Skiing: mountain high, prices low
The cost of a winter sports holiday doesn't have to give you the chills. Patrick Thorne reveals how to book a budget break on the slopes
Wednesday 09 November 2011
What's the attraction?
Last winter was the third successive ski season to saw fewer Brits heading to the slopes. Now tour operators are hoping that 2011-12 will be the bounce-back season. Conditions are more favourable, they say, than last season when Christmas and New Year's Day fell on Saturday changeover days, there was a clash between French and English half-term weeks and Easter fell on its next-to-latest possible day in April – by which time almost all the snow had melted.
Websites are full of apparently cheap deals, giving the impression that affordable ski holidays are readily available. However, that initial price is usually only a fraction of the true cost. Add in lift passes, equipment rental, ski school, child care and meals and you'll soon be deciding between that new kitchen and your ski holiday.
It doesn't have to be that way. Ski in a smaller resort in the "big six" of Austria, Italy, France, Switzerland, Canada and the US or pick one of the dozens of other countries in Europe that have ski areas.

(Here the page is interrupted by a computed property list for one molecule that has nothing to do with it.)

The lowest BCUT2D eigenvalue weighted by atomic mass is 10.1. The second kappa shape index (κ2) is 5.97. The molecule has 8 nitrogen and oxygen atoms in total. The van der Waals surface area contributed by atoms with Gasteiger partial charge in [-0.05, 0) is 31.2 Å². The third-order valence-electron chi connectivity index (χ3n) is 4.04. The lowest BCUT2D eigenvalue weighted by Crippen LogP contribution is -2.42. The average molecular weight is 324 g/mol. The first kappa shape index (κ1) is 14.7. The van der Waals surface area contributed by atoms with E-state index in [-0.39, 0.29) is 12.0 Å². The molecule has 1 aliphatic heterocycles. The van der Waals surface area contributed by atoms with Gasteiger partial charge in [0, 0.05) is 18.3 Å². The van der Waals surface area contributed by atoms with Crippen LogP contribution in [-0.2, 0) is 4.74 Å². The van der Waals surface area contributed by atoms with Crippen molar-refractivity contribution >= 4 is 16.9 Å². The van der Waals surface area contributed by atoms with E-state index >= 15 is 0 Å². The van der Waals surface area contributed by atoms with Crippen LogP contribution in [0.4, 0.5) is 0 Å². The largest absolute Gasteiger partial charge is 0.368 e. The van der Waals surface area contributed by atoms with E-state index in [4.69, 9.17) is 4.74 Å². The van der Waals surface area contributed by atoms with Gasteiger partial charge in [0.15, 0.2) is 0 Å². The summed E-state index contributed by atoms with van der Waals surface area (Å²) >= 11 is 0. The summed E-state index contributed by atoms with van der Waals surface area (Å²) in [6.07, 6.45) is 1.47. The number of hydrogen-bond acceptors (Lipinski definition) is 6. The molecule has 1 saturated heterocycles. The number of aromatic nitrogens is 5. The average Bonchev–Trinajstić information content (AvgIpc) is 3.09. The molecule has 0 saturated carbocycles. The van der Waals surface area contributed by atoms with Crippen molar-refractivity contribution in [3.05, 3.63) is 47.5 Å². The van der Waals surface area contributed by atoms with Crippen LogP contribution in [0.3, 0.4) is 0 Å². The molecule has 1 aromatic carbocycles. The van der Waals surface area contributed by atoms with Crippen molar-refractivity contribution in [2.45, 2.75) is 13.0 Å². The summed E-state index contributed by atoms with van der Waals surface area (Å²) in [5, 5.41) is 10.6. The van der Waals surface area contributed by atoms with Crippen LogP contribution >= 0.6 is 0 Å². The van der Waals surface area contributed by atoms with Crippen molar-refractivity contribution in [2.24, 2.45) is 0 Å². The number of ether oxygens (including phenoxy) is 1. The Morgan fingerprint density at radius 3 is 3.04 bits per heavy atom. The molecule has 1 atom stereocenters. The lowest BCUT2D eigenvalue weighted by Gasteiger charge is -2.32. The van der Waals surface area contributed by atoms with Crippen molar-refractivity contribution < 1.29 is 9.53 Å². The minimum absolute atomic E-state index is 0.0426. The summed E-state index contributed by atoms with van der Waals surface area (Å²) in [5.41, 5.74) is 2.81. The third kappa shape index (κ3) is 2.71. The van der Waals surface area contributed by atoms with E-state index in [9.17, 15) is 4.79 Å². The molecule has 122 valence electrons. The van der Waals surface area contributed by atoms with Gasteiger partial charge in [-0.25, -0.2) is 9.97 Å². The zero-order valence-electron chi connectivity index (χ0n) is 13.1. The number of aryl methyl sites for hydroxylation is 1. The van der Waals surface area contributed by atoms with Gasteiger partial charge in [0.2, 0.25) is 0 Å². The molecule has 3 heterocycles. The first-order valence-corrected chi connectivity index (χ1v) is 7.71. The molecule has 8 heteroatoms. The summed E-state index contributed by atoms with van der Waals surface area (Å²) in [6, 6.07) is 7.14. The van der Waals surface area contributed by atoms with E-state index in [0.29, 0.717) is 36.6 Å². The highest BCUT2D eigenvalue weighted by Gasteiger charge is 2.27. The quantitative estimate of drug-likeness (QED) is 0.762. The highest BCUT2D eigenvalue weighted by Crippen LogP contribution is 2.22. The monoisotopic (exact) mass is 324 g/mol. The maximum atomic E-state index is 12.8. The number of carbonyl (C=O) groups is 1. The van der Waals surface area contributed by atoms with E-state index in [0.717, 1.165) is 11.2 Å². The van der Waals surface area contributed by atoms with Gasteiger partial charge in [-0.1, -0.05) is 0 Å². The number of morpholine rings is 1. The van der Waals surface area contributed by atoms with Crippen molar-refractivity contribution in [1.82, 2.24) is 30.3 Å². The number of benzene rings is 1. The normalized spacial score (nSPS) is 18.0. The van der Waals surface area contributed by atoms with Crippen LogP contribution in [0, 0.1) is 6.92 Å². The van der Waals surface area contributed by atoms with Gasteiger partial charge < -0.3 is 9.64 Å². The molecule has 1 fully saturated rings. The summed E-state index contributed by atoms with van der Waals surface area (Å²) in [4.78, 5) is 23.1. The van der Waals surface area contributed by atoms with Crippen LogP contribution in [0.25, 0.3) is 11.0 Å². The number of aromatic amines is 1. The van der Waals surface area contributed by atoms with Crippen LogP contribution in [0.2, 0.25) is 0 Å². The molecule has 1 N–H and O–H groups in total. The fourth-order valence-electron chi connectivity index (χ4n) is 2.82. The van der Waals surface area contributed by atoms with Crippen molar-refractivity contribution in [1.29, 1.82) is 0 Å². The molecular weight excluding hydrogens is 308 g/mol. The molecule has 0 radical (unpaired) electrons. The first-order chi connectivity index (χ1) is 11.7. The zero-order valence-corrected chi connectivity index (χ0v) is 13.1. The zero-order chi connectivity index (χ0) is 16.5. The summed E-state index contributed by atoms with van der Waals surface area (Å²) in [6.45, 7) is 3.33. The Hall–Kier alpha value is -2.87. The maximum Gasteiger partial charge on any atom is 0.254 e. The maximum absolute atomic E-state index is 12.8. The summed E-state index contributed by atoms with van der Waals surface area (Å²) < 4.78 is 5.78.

Travel low season and, if you can, overland, to save more.
If you travel between now and Christmas (or after Easter) you'll pay less for almost everything. Snow-sure resorts such as Austria's Obergurgl (00 43 57 200 100; obergurgl.com) and Val Thorens in France (00 33 4 79 00 08 08; valthorens.com) open on 17 and 19 November respectively. Until 27 November, Obergurgl's opening offers include adult ski passes at "senior" rates (€225 for seven days) and one-fifth off equipment hire.
Val Thorens offers a guarantee that it will have better conditions than any other resort and that you'll have doorstep skiing from opening day to May. The terms and conditions are not favourable to most Brits – compensation is in the form of extra days of skiing, for example. But it shows that the resort trusts its snow cover.
However bad the economic woes of Europe, the premier league of Alpine ski resorts such as St Moritz or Courchevel still command high prices. By booking at a smaller resort, you can enjoy a more intimate ski holiday experience at a substantially lower cost. Plus if it's near a big-name resort, you still have the option of accessing it too.